The U.S. Supreme Court is weighing in on the constitutional question of whether the symbol of Christ’s crucifixion is necessarily religious.
The high court agreed Friday to review a lower court ruling that a 40-foot cross at the center of one of the busiest intersections in Prince George’s County, Maryland, violates the First Amendment’s ban on establishing or favoring a religion.
The Fourth U.S. Circuit Court of Appeals ruled in a 2-1 decision in October 2017 that the Peace Cross standing on government property in Bladensburg, Maryland, breaches the “wall of separation” between church and state mandated by the Constitution.
The majority determined that the monument erected by the American Legion in 1925 to honor veterans of World War I and maintained with government funds “has the primary effect of endorsing religion and excessively entangles the government in religion.”
Chief Judge Roger L. Gregory filed a dissenting opinion that “while displaying a religious symbol,” the monument was built to memorialize the 49 county residents who gave their lives in battle, and no reasonable observer would understand it “to be a divisive message promoting Christianity over any other religion or nonreligion.”
The American Legion, represented by First Liberty Institute, a conservative religious liberty advocacy and legal defense organization located in Plano, Texas, said the decision will require not only demolition or defacing of the Bladensburg cross, but also removal of two principle World War I memorials in Arlington National Cemetery and hundreds of similar monuments across the country.
The American Humanist Association, which filed the lawsuit challenging the cross in 2014, says the proper question “is not whether the Christian cross at issue can reasonably be perceived as a war memorial, but rather, whether it can reasonably be perceived as a war memorial that commemorates Christians to the exclusion of all others.”
“Surely, a Christian cross war memorial does not commemorate, and necessarily excludes, the 3,500 Jewish soldiers gave their lives for the United States in World War I,” the association argued in its brief. “It also co-opts a sacred symbol for government military purposes, offending many Christians.”
Holly Hollman, general counsel of the Baptist Joint Committee for Religious Liberty, said in a statement that not every religious display on government property presents a constitutional question.
“Context is key,” she said, “and a 40-foot cross maintained by the government undoubtedly raises significant concern. “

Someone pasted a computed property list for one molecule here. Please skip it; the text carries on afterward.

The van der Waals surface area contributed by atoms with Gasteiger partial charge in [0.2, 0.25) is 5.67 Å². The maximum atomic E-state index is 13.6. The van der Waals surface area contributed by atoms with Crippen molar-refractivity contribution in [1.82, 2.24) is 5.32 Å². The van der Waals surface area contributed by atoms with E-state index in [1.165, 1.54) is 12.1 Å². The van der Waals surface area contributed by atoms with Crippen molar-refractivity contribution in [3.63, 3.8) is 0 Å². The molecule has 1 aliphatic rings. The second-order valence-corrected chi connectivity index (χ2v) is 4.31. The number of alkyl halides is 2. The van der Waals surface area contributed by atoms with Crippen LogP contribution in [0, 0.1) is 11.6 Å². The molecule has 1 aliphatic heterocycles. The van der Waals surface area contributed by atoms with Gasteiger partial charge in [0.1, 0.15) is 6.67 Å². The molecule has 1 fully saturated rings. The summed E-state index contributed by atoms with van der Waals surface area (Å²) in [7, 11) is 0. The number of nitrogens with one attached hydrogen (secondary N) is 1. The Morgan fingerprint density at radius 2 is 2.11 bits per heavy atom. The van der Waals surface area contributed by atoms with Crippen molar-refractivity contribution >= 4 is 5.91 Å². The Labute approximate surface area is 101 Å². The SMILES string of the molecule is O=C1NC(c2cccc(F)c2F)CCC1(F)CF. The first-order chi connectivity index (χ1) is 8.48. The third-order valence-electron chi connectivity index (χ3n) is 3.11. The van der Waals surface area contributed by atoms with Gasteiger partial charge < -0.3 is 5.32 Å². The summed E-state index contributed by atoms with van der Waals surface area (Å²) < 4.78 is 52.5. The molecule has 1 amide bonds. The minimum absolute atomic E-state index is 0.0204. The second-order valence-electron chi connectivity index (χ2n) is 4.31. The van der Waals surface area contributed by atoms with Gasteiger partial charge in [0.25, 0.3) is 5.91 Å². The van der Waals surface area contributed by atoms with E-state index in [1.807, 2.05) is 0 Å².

“As Christians, we recognize the distinct nature of the cross as the preeminent symbol of our faith, a faith that is not shared by all veterans, much less all Americans,” Hollman said. “We should never rely on the government to advance our faith, and we should protect the religious liberty of all Americans by insisting that our government shows no favoritism for the majority religion.”
The Beckett Fund for Religious Liberty, among groups filing briefs arguing that the monument should remain, asked the court to clarify what test to use to decide whether a government is unconstitutionally endorsing religion.
In 1971 the Supreme Court established in Lemon v. Kurtzman a three-prong test to avoid violating the Establishment Clause. To be constitutional a law must have a secular legislative purpose, neither promote nor inhibit religion and not foster “excessive government entanglement with religion.”
In 2014 the Supreme Court decided 5-4 in Town of Greece v. Galloway that church-state conflicts “must be evaluated against the backdrop of historical practice” in upholding a town board’s right to maintain its tradition of opening its monthly meetings with sectarian prayer.
“Ceremonial prayer is but a recognition that, since this Nation was founded and until the present day, many Americans deem that their own existence must be understood by precepts far beyond the authority of government to alter or define and that willing participation in civic affairs can be consistent with a brief acknowledgment of their belief in a higher power, always with due respect for those who adhere to other beliefs,” Associate Justice Anthony Kennedy wrote in the majority opinion.
“The prayer in this case has a permissible ceremonial purpose,” Kennedy opined. “It is not an unconstitutional establishment of religion.”